Something that has been on my “recipes to make” list for months now are homemade marshmallows. I love marshmallows, but I really got the urge to want to try and make them myself after tasting these amazing vanilla bean mallows from Quin Candy here in Portland over the holidays. While I enjoy a Jet-Puffed marshmallow for s’mores while camping, there is something so decadent and delicious about a more gourmet version. So this weekend, I finally bit the bullet and gave making them a try! I was thrilled with how they turned out, and I’m really excited to share the recipe with you today!
Making marshmallows is actually pretty simple; the only technical part of the process is just being sure to monitor the temperature of the liquid with a candy thermometer. Other than than, it’s easy peasy! And also, it’s fun! As you’re beating the marshmallow mixture in your mixer, it starts to expand and I totally had deja vu to making a baking soda/vinegar volcano as a kid. This is just one of those recipes that reminds you that cooking is actually quite science-y (let’s pretend that’s a word) and can be pretty rad. It would be a fun project to do with kids, especially if you’re snowed in!
Making your own homemade marshmallows is also an awesome gift idea and one I’ll definitely be utilizing in the future! You could cut out the marshmallows in any size you like and could also use a cookie cutter to cut them in different shapes as well, which would be totally adorable. You could make flavored marshmallows, you could dip them in chocolate, you could roll them in colored sugar (homemade Peeps!), honestly, the possibilities are endless! I think this recipe would be an absolutely perfect thing to make for Valentine’s Day as well! 🙂
As for the recipe, I ended up using this one I found on Pinterest and it turned out great. (I have included my notes/things I would change next time in italics throughout the recipe – just FYI!) I didn’t take any pictures during the cooking/cutting up process, mainly because I actually wanted to enjoy making them and sometimes I get annoyed at taking photos while cooking, especially when trying a new recipe. Plus, the Kitchn has an awesome step by step photo guide (utilizing a very similar recipe) that details how to make them and it’s a great resource if you’ve never made them before!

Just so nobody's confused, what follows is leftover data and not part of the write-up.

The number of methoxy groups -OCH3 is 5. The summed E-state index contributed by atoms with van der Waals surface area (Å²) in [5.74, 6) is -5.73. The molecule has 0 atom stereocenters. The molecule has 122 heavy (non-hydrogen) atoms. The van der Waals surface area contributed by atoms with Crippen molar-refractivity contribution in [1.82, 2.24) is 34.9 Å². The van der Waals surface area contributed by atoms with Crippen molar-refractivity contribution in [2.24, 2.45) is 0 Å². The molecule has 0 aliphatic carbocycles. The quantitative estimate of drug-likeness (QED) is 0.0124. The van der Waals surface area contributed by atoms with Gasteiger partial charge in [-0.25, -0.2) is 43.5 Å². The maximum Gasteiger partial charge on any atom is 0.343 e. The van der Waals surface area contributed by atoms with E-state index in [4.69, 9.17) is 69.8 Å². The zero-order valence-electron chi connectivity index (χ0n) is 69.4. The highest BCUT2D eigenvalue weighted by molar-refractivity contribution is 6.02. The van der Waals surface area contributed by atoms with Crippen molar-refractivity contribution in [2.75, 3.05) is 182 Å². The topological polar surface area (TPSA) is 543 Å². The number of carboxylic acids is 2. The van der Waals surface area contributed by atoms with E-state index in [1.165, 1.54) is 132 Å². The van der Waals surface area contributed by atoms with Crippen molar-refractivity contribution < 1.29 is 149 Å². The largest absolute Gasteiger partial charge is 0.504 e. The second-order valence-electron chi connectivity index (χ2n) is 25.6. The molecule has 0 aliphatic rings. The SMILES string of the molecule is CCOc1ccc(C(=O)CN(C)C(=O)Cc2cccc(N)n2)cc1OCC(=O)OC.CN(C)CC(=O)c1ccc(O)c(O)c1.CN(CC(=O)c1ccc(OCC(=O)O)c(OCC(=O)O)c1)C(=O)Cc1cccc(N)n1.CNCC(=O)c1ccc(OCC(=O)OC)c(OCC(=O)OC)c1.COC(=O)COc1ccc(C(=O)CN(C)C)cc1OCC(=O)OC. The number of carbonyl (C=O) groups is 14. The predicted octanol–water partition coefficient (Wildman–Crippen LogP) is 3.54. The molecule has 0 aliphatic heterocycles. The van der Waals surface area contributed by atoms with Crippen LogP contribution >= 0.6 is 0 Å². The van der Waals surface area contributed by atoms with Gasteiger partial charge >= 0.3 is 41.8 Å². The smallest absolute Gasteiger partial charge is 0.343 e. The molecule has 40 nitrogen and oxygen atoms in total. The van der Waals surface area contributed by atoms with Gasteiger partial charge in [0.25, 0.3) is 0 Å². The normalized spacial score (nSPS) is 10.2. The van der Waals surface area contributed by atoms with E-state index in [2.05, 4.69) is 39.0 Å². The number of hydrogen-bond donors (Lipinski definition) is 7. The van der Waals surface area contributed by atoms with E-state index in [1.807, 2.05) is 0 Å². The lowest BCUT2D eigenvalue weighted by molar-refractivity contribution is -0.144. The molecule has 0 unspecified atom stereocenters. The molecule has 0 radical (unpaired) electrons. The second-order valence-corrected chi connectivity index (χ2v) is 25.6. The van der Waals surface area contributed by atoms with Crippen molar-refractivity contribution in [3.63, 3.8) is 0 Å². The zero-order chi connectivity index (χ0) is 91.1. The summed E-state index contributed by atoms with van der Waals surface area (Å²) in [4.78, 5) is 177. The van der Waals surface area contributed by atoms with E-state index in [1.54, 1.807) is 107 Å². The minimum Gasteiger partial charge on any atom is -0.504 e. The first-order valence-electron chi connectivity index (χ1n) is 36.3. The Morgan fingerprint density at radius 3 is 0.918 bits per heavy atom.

Speaking of photos, I’m not super happy with how the photos in this post turned out; I had grand plans that I wanted to style my finished mallows all cute with a cup of hot cocoa and take photos during the day sometime this week when there was good light…but then I realized I’m literally going to eat all of these marshmallows before I have a chance to do that. No bueno. So instead, I threw them in a bowl and snapped a couple of photos last night. Basically, don’t let the poor lighting in my photos sway you from trying out this recipe because it’s actually a testament to how delicious they really are!
Vanilla Bean Marshmallows
Recipe Source: The View From Great Island
makes 5 dozen large marshmallows
Vegetable oil, for brushing (I used melted coconut oil)
4 envelopes unflavored gelatin (3 tablespoons plus 1 1/2 teaspoons)
3 cups granulated sugar
1 1/4 cups light corn syrup
1/4 tsp salt
seeds scraped from 1 vanilla bean
1 Tbsp pure vanilla extract
confectioners’ sugar for dusting
(I added a little cornstarch to my powdered sugar as well)
Line a 9×13 baking pan with parchment paper, leaving overhanging paper on the ends so you can easily lift out the marshmallows after they’ve firmed up. Brush the paper with oil so the marshmallows won’t stick. (I didn’t use parchment paper and just brushed the pan with oil – it took a little work getting them out of the pan, but it wasn’t too bad!)
In the bowl of a stand mixer fitted with the whisk attachment, put 3/4 cup of water. Sprinkle the gelatin over it and let it sit. Add the vanilla bean seeds on top. (I feel like I could have used two vanilla beans because my marshmallows don’t have quite as many flecks as I’d like?)
In a medium saucepan, put the sugar, corn syrup, and salt. Begin heating it, stirring to dissolve the sugar. Then stop stirring and let the sugar syrup come up to 238 degrees. It will boil for a while before it gets there.
Then, with the mixer on low, slowly pour the hot syrup into the gelatin. Gradually increase the speed until it is on high. Beat on high for about 12 minutes until the mixture is stiff. Beat in the vanilla.
Pour the mixture into the prepared dish, smoothing it out evenly.
Let sit, uncovered, for 3 hours (or overnight). (That’s what I did!)
Turn out the marshmallow block onto a surface covered with confectioner’s sugar. Peel off the paper and dust the whole top surface with more confectioner’s sugar.
Slice the marshmallows into squares using a sharp, oiled knife or pizza cutter. They will resist a bit, but keep at it. As you cut each strip, turn it to coat the cut ends with sugar, and as you cut each individual marshmallow, do the same. All the sides should be well coated and not sticky. Lay the marshmallows out on a tray.
Store in an airtight container and eat within the week.
(That won’t be a problem)